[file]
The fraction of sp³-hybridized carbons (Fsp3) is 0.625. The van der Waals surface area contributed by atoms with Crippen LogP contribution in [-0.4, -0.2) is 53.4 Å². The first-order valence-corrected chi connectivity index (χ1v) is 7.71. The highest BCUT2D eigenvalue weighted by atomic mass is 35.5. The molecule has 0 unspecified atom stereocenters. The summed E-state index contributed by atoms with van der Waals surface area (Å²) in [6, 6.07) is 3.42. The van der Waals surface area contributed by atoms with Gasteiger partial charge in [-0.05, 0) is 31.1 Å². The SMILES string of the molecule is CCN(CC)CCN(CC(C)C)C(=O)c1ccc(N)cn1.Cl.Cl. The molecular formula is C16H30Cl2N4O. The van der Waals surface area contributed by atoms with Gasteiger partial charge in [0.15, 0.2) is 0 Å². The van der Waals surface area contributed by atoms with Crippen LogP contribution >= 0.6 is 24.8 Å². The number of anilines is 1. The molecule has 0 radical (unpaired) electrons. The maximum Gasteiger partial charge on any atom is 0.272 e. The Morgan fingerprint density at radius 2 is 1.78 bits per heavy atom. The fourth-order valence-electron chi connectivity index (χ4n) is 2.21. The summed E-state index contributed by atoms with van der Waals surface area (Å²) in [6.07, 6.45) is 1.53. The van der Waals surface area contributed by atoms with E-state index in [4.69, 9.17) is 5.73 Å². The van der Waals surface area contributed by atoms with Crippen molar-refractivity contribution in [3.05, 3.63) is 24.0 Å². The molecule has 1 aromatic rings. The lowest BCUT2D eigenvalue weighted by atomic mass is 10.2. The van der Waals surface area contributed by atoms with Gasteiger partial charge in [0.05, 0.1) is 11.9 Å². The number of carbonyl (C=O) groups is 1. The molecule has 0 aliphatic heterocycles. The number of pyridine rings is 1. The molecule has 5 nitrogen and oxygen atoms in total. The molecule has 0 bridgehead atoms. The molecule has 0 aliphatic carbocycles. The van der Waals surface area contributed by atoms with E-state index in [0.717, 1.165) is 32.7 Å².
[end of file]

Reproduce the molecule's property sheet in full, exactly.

The fraction of sp³-hybridized carbons (Fsp3) is 0.625. The van der Waals surface area contributed by atoms with Crippen LogP contribution in [-0.4, -0.2) is 53.4 Å². The first-order valence-corrected chi connectivity index (χ1v) is 7.71. The highest BCUT2D eigenvalue weighted by atomic mass is 35.5. The molecule has 0 unspecified atom stereocenters. The summed E-state index contributed by atoms with van der Waals surface area (Å²) in [6, 6.07) is 3.42. The van der Waals surface area contributed by atoms with Gasteiger partial charge in [-0.05, 0) is 31.1 Å². The SMILES string of the molecule is CCN(CC)CCN(CC(C)C)C(=O)c1ccc(N)cn1.Cl.Cl. The molecular formula is C16H30Cl2N4O. The van der Waals surface area contributed by atoms with Gasteiger partial charge in [0.15, 0.2) is 0 Å². The van der Waals surface area contributed by atoms with Crippen LogP contribution >= 0.6 is 24.8 Å². The number of anilines is 1. The molecule has 0 radical (unpaired) electrons. The maximum Gasteiger partial charge on any atom is 0.272 e. The Morgan fingerprint density at radius 2 is 1.78 bits per heavy atom. The fourth-order valence-electron chi connectivity index (χ4n) is 2.21. The summed E-state index contributed by atoms with van der Waals surface area (Å²) in [6.07, 6.45) is 1.53. The van der Waals surface area contributed by atoms with E-state index in [4.69, 9.17) is 5.73 Å². The van der Waals surface area contributed by atoms with Crippen molar-refractivity contribution in [3.05, 3.63) is 24.0 Å². The molecule has 1 aromatic rings. The lowest BCUT2D eigenvalue weighted by atomic mass is 10.2. The van der Waals surface area contributed by atoms with Gasteiger partial charge in [0.05, 0.1) is 11.9 Å². The number of carbonyl (C=O) groups is 1. The molecule has 0 aliphatic heterocycles. The number of pyridine rings is 1. The molecule has 5 nitrogen and oxygen atoms in total. The molecule has 0 bridgehead atoms. The molecule has 0 aliphatic carbocycles. The van der Waals surface area contributed by atoms with E-state index in [0.717, 1.165) is 32.7 Å².